NFL Nation: Final Word NFC 2011 Conference

Final Word: Giants at 49ers

January, 20, 2012
1/20/12
1:30
PM ET
Conference Championship Final Word: Ravens-Patriots | Giants-49ers

Three nuggets of knowledge about Sunday's Giants-49ers NFC Championship Game:

Too hot to handle? Everyone's expecting a tough, hard-fought game, but the Giants really haven't been playing those. They have won their first two playoff games, against the Falcons and Packers, by a combined score of 61-22. And according to ESPN Stats & Information, the Giants are the fifth team since 1990 to win their first two playoff games by at least 17 points. Of the previous four, three won the Super Bowl -- the 1991 Redskins, the 1996 Packers and the 2002 Buccaneers. The only one of those teams that didn't win the Super Bowl was the 2002 Raiders, who lost to those aforementioned 2002 Buccaneers. The 49ers are an imposing foe, to be be sure, but the scores so far hint that it's at least possible that the Giants are on the same kind of run those other teams were.

[+] EnlargeOsi Umenyiora
Matthew Emmons/US PresswireOsi Umenyiora and the rest of the Giants' defensive line has provided a fierce pass rush in recent weeks.
Four's company: The Giants and the 49ers both rely on pressuring the passer with their defensive front rather than sending linebackers or defensive backs to blitz. Both teams are very good at it. The Giants have more sacks (34 to 31) than the 49ers when applying pressure with four or fewer. But according to ESPN Stats & Info, the 49ers have a higher duress/hit percentage, hitting or forcing the quarterback to throw under duress on 19.4 percent of dropbacks when sending four or fewer. The Giants' percentage is 15.1. The 49ers also have more interceptions (20 to 15) and a lower opponent's Total QBR (49.9 to 68.8) when sending four or fewer. For the Giants, it also matters who the four are. They are averaging a sack every 7.0 pass attempts when Justin Tuck, Osi Umenyiora, Jason Pierre-Paul and Mathias Kiwanuka are on the field together. When they aren't, the Giants get a sack every 15.6 pass attempts.

Marked man: The 49ers' offense has struggled in the red zone this season. Quarterback Alex Smith has completed only 40 percent of his red-zone passes, which is the second-worst figure in the league. But when he targets tight end Vernon Davis in the red zone, he has more success. Smith has targeted Davis nine times in the red zone this season, and five of those targets resulted in touchdown catches. Smith has thrown a total of five touchdown passes to all of his other red-zone targets combined this season. Last week's Giants game plan against Green Bay stressed that they "beat the hell" out of Packers tight end Jermichael Finley. Expect a similar plan against the big, physical Davis, who's the 49ers' top receiving threat.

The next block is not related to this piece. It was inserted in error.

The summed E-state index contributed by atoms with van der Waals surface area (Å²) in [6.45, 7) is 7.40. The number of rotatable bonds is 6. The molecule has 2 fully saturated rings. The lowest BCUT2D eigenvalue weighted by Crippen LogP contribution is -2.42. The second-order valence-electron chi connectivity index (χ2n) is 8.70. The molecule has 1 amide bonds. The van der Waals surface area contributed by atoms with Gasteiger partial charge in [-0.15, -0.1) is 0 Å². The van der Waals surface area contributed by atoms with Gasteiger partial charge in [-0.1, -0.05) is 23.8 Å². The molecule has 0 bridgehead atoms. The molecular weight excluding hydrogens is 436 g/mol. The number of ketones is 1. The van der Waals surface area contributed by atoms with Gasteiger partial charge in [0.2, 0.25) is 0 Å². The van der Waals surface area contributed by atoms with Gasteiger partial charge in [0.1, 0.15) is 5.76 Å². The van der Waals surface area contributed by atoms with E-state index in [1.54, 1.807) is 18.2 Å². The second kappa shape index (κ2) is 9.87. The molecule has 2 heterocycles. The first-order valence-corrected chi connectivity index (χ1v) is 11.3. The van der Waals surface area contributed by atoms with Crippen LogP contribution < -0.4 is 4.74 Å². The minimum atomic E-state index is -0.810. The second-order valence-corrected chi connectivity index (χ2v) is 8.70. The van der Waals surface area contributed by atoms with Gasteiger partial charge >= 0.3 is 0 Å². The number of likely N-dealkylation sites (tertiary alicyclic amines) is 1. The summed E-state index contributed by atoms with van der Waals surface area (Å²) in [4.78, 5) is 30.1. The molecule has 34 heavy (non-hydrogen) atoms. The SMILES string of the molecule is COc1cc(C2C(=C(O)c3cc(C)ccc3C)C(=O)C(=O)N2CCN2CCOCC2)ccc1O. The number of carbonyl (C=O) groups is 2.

Final Word: Giants at 49ers

January, 20, 2012
1/20/12
1:30
PM ET
Conference Championship Final Word: Ravens-Patriots | Giants-49ers

Three nuggets of knowledge about Sunday's Giants-49ers NFC Championship Game:

1. Wide receivers wanted: Alex Smith's passes to tight end Vernon Davis were the difference in the 49ers' 36-32 victory over New Orleans in the divisional round. San Francisco could use more production from its wide receivers against the Giants. Smith averaged a whopping 20 yards per attempt when targeting Davis, but the averages were minuscule for wideouts Ted Ginn Jr. (3.7), Michael Crabtree (2.8) and Kyle Williams (2.4). Crabtree had only 21 yards against the Giants in Week 10, his second-lowest figure of the season. Time to step up?

[+] EnlargeMichael Crabtree
Cary Edmondson/US PresswireThe 49ers stand to benefit from better production from receiver Michael Crabtree against the Giants.
2. Breaking tendencies: In Week 10, the Giants' Jason Pierre-Paul injured 49ers running back Frank Gore with a violent tackle on a predictable running play from San Francisco's 22 personnel grouping (two backs, two tight ends). At the time, I thought the 49ers could benefit from mixing in downfield strikes when using heavier personnel, especially in short-yardage situations. They have not attempted a pass this season when using 22 personnel with 1-2 yards needed for a first down. They had 21 runs and a quarterback scramble on those plays. The 49ers have called passes 15 percent of the time when needing a yard for a first down. The league average is 30 percent. This might be a good week to break from tendency.

3. Keeping Manning honest: Giants quarterback Eli Manning was 7-of-9 for a season-high 155 yards and two touchdowns when using play fakes against Green Bay last week, according to ESPN Stats & Information. The 49ers should fare much better in this category if their run defense continues to hold up without committing additional defenders to the box. The 49ers' defense led the NFL in fewest rushing yards, yards per carry and rushing first downs allowed. The Giants' offense was 32nd, 32nd and 24th in those categories, respectively.

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